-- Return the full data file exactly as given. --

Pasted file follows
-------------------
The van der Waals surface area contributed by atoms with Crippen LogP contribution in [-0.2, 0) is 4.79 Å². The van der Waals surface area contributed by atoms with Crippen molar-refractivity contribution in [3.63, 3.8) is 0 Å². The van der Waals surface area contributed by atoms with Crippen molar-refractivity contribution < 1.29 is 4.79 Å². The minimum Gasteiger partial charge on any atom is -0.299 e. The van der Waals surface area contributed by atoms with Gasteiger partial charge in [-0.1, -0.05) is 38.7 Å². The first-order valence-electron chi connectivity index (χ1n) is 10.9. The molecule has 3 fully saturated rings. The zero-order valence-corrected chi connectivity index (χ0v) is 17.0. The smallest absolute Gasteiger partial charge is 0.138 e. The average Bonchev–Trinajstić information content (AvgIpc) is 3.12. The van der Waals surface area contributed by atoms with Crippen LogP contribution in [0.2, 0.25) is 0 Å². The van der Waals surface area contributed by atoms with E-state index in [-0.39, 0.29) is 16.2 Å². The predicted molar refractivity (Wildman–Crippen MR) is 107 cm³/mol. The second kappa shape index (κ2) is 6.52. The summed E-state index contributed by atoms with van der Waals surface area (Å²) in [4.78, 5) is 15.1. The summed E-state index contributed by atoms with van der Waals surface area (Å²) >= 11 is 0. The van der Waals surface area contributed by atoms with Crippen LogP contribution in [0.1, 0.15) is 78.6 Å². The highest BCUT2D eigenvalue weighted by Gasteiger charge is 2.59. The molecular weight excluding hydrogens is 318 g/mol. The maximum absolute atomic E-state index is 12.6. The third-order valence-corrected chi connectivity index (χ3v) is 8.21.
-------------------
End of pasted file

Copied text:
The van der Waals surface area contributed by atoms with Crippen LogP contribution in [-0.2, 0) is 4.79 Å². The van der Waals surface area contributed by atoms with Crippen molar-refractivity contribution in [3.63, 3.8) is 0 Å². The van der Waals surface area contributed by atoms with Crippen molar-refractivity contribution < 1.29 is 4.79 Å². The minimum Gasteiger partial charge on any atom is -0.299 e. The van der Waals surface area contributed by atoms with Gasteiger partial charge in [-0.1, -0.05) is 38.7 Å². The first-order valence-electron chi connectivity index (χ1n) is 10.9. The molecule has 3 fully saturated rings. The zero-order valence-corrected chi connectivity index (χ0v) is 17.0. The smallest absolute Gasteiger partial charge is 0.138 e. The average Bonchev–Trinajstić information content (AvgIpc) is 3.12. The van der Waals surface area contributed by atoms with Crippen LogP contribution in [0.2, 0.25) is 0 Å². The van der Waals surface area contributed by atoms with E-state index in [-0.39, 0.29) is 16.2 Å². The predicted molar refractivity (Wildman–Crippen MR) is 107 cm³/mol. The second kappa shape index (κ2) is 6.52. The summed E-state index contributed by atoms with van der Waals surface area (Å²) in [4.78, 5) is 15.1. The summed E-state index contributed by atoms with van der Waals surface area (Å²) >= 11 is 0. The van der Waals surface area contributed by atoms with Crippen LogP contribution in [0.1, 0.15) is 78.6 Å². The highest BCUT2D eigenvalue weighted by Gasteiger charge is 2.59. The molecular weight excluding hydrogens is 318 g/mol. The maximum absolute atomic E-state index is 12.6. The third-order valence-corrected chi connectivity index (χ3v) is 8.21.